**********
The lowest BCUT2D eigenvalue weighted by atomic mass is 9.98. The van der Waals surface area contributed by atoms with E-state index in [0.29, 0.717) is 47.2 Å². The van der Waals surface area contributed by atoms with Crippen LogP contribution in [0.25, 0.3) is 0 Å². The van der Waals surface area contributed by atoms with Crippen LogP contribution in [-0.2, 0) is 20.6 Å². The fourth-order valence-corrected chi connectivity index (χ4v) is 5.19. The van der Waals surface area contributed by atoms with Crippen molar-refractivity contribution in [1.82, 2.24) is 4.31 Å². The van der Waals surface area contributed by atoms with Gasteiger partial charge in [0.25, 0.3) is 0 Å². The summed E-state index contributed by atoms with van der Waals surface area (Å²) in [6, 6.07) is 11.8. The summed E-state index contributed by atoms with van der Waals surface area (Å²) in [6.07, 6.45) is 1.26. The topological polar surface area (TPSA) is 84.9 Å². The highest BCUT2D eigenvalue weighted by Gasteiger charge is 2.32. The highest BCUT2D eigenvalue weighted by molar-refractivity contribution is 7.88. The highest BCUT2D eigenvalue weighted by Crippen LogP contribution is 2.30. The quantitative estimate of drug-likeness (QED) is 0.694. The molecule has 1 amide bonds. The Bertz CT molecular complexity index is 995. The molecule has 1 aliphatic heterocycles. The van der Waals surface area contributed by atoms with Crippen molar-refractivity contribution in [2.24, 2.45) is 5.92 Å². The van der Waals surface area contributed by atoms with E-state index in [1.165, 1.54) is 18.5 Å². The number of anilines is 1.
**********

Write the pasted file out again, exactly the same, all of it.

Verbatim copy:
The lowest BCUT2D eigenvalue weighted by atomic mass is 9.98. The van der Waals surface area contributed by atoms with E-state index in [0.29, 0.717) is 47.2 Å². The van der Waals surface area contributed by atoms with Crippen LogP contribution in [0.25, 0.3) is 0 Å². The van der Waals surface area contributed by atoms with Crippen LogP contribution in [-0.2, 0) is 20.6 Å². The fourth-order valence-corrected chi connectivity index (χ4v) is 5.19. The van der Waals surface area contributed by atoms with Crippen molar-refractivity contribution in [1.82, 2.24) is 4.31 Å². The van der Waals surface area contributed by atoms with Gasteiger partial charge in [0.25, 0.3) is 0 Å². The summed E-state index contributed by atoms with van der Waals surface area (Å²) in [6, 6.07) is 11.8. The summed E-state index contributed by atoms with van der Waals surface area (Å²) in [6.07, 6.45) is 1.26. The topological polar surface area (TPSA) is 84.9 Å². The highest BCUT2D eigenvalue weighted by Gasteiger charge is 2.32. The highest BCUT2D eigenvalue weighted by molar-refractivity contribution is 7.88. The highest BCUT2D eigenvalue weighted by Crippen LogP contribution is 2.30. The quantitative estimate of drug-likeness (QED) is 0.694. The molecule has 1 amide bonds. The Bertz CT molecular complexity index is 995. The molecule has 1 aliphatic heterocycles. The van der Waals surface area contributed by atoms with Crippen molar-refractivity contribution in [2.24, 2.45) is 5.92 Å². The van der Waals surface area contributed by atoms with E-state index in [1.165, 1.54) is 18.5 Å². The number of anilines is 1.